What I learned about male privilege the night I talked to my daughter about the election

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I thought I was prepared the other night, when I talked to my first-grade daughter about this year’s presidential election.

I was ready for her questions about Donald Trump—“the mean one,” as she describes him. At just six years old, she’s already discerned what has somehow eluded 40-45 percent of the American electorate: Donald Trump is a bully.

I was ready to talk about Hillary Clinton—how, if elected, she will be the first woman to serve as our president. “Yeah, yeah! Go girls!” my daughter shouted at one point in our conversation.

I was prepared to talk about what a big deal this year’s election is. I was prepared to talk about shattering the glass ceiling—because even at six years old, my daughter has already encountered the twisted, perverse notion that there are some things girls cannot do, simply because they are girls.

But I wasn’t prepared for her reaction when she asked me who I was going to vote for. I wasn’t prepared for the apprehension in her voice. I wasn’t prepared for the relief that swept across her face when I told her that, yes, I was going to vote for a woman to be our next president.

It was as if the world had already planted in her heart the idea that boys will only ever vote for boys.

I wonder where on earth she got that idea.

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I wasn’t ready for it to come up again later that evening, as we were saying goodnight. Still not fully convinced, she asked me, “Daddy, have you ever voted for a girl before?”

Thanks in part to Jennifer Granholm, former governor of Michigan, I at least had a decent answer to my daughter’s question.

But I still wasn’t ready for what she was about to teach me.

Next, my daughter asked what it means to be president or governor—what it means to be “in charge” of an entire country or state. (As far as bedtime stalling questions go, that was a pretty good one.)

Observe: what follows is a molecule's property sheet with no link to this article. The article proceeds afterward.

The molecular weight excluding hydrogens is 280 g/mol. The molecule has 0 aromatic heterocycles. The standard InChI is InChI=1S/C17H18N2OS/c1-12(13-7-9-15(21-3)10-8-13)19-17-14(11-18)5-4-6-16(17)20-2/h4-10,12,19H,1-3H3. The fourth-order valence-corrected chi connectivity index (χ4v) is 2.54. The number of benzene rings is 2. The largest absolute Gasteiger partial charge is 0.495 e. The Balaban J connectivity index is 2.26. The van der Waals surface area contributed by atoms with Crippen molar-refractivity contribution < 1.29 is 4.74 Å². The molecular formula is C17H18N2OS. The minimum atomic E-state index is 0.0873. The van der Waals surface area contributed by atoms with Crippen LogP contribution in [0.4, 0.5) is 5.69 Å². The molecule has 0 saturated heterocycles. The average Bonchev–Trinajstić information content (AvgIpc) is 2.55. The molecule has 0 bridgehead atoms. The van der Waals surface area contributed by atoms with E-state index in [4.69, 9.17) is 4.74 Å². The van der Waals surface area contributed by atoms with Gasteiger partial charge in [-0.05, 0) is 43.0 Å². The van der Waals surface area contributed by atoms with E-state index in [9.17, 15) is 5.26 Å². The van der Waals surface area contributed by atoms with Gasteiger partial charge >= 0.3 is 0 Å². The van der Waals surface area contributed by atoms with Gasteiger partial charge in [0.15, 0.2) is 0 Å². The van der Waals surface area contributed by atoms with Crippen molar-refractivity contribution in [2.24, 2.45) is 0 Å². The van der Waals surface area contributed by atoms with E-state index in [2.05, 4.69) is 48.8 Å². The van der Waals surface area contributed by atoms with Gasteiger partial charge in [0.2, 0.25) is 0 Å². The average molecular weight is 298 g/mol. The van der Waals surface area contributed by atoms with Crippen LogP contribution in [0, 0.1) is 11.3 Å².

So I began to explain, using the best 6-year-old language I could think of. And without even realizing it—without meaning to—I defaulted to masculine language.

He decides what laws will be passed.

He makes sure we have good roads and schools and things like that.

He works with the leaders of other countries, to make sure we get along.

It didn’t go unnoticed. After a few seconds, my daughter corrected me:

“Or SHE, daddy.”

(For those of you who think so-called “generic masculine” language is harmless.)

There it was. My white male privilege, on full display in front of my beloved 6-year-old daughter.

I believe the term is “busted.”

Me, a supposedly enlightened “progressive.”

Me, using language that centered myself and my gender. Language that automatically assumes people in power will look exactly like I do.

My daughter noticed. And it spoke volumes to her.

White male privilege is insidious.

This sort of language—the language I used with my daughter the other night—is an essential part of how we’ve kept marginalized groups—women, blacks, the LGBTQ community—from gaining more than a few token seats at the table, if that.

If I say “he” every time I talk about our elected officials, my daughter will grow up believing leadership is a masculine trait.

If she doesn’t see women leading our churches, running our businesses, serving in the highest offices—in other words, women being “assertive” and “ambitious” and all the other things women are told they aren’t supposed to be—then nothing, NOTHING, will ever change.

To put it another way, one female president isn’t nearly enough. Our job isn’t even close to being done until the day when there is nothing remarkable about women, people of color, or members of the LGBTQ community serving as commander-in-chief. Or running a business. Or standing in a pulpit.